She is the strongest woman I know.
My mother carried heavy burdens, and anyone without her courage and conviction would have crumbled beneath them. No 15-year-old should ever feel pressure to provide, but my mother rose to the occasion. She is powerful, strong and brave, but to me, her humanity is the driving force behind it all — it sustained her through hardships, but more importantly, led her to success.
After going back to high school and graduating, my mother finally had the opportunity to apply for her student visa. She stood outside the U.S. embassy before sunrise with her paperwork in her hand. She presented the immigration officers with her forms, sat through an interview and did everything she was supposed to do.
She was rejected.
She had one more try to earn her student visa but she was denied again. My mother was devastated — she had to wait an entire year to re-apply. Finally, the following year, her student visa was approved and she went back to Bangladesh. Her family threw her a huge party — everyone shared her excitement at the prospect of achieving the American Dream.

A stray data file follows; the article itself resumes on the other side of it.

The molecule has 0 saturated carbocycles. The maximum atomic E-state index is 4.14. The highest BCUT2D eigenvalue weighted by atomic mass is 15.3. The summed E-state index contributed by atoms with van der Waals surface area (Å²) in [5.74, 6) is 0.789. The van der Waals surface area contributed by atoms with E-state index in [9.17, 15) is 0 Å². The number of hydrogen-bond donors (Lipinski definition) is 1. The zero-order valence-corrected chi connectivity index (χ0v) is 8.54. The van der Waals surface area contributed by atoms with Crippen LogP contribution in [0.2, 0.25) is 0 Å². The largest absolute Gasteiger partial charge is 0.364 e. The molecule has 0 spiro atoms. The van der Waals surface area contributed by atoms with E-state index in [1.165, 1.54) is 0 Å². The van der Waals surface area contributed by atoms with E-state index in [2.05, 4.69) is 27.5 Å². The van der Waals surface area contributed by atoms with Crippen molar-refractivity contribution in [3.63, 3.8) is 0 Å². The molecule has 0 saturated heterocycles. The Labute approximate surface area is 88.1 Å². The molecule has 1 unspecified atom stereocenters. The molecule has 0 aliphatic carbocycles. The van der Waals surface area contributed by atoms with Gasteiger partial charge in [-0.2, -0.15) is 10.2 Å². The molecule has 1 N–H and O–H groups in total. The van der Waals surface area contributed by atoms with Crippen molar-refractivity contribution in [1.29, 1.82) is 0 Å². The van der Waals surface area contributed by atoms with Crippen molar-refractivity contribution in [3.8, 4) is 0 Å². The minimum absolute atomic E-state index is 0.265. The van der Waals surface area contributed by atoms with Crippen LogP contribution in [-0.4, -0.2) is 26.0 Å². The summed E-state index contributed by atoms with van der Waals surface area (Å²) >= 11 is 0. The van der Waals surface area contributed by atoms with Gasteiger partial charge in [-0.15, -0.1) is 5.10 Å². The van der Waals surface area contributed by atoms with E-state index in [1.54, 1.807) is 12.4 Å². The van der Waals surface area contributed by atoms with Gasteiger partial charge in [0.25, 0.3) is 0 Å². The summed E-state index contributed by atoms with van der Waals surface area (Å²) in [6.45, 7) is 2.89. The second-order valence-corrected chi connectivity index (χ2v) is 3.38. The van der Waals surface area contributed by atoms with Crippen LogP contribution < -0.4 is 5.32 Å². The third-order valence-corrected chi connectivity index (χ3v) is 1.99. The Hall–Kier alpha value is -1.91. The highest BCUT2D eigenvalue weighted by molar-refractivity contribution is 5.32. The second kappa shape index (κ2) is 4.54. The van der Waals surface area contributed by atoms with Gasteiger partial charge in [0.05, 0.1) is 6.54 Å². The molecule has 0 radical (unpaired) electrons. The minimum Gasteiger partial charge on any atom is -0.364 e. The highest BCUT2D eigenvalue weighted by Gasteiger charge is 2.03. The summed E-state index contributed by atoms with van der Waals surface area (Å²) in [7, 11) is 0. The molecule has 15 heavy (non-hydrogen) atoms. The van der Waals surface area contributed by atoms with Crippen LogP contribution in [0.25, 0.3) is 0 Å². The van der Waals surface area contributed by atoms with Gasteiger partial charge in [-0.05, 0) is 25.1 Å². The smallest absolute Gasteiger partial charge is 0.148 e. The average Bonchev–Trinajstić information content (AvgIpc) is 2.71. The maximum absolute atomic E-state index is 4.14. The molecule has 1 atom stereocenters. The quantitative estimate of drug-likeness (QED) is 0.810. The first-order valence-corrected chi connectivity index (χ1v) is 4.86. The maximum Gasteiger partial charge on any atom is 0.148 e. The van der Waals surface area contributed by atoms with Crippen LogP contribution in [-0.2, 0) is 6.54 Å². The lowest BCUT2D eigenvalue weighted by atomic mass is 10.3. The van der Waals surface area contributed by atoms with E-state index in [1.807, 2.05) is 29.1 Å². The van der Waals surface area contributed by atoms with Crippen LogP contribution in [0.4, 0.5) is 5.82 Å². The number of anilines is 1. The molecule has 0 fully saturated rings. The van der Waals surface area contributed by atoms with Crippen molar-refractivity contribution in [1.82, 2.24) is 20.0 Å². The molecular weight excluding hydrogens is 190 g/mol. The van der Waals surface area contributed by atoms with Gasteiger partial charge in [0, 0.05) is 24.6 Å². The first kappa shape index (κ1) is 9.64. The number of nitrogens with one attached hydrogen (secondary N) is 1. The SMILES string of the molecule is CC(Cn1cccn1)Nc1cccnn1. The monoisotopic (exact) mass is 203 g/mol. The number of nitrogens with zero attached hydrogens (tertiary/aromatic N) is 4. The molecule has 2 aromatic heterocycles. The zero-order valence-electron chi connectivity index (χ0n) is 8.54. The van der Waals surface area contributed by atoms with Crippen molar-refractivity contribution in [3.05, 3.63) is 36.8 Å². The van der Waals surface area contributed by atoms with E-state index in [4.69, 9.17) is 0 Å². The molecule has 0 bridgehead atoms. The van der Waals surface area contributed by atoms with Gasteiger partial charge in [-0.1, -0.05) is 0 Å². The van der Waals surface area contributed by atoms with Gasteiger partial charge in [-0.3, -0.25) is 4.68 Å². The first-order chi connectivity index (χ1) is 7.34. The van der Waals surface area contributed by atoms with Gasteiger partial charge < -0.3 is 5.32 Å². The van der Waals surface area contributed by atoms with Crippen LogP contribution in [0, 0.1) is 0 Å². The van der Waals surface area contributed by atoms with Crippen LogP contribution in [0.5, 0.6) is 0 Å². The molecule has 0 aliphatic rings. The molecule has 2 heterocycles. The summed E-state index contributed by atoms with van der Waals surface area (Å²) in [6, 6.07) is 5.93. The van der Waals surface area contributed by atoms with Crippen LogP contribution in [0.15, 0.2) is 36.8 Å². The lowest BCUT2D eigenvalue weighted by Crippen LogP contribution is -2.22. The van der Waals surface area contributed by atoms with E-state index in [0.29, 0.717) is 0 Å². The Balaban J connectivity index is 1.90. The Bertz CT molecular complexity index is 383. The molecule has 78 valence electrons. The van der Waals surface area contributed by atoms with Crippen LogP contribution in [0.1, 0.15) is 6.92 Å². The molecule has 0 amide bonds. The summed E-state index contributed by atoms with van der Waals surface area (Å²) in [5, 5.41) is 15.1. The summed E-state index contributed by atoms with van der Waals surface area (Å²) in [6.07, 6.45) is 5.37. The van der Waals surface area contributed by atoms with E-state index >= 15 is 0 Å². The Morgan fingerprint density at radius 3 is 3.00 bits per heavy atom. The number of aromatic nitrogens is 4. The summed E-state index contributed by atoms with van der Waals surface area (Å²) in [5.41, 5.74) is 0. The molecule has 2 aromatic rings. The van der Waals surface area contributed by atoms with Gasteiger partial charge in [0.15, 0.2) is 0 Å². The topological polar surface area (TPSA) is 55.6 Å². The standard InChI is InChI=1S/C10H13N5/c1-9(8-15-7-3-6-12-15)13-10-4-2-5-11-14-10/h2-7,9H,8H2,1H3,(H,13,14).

Her older brothers had already graduated and were working in Florida, so my mother attended community college in Cocoa Beach and transferred to Stetson University, where she graduated with a degree in Business. While she was in college, she learned that one of her old classmates was also in the U.S. and reconnected with him over email. They attended boarding school together and had known each other since 7th grade. My mother was elated to find someone from her childhood in a country that was completely foreign to her.
My father and I after my first band concert in fourth grade.
My father came from money.
My grandfather grew up in Azamgarh, India, surrounded by gangsters. He vowed to earn enough money so he could leave Azamgarh and its violence behind. He became a successful banker, so even though my father was born in Azamgarh, he moved away when he was just four years old. My dad lived all over the Middle East and eventually attended high school in Dubai.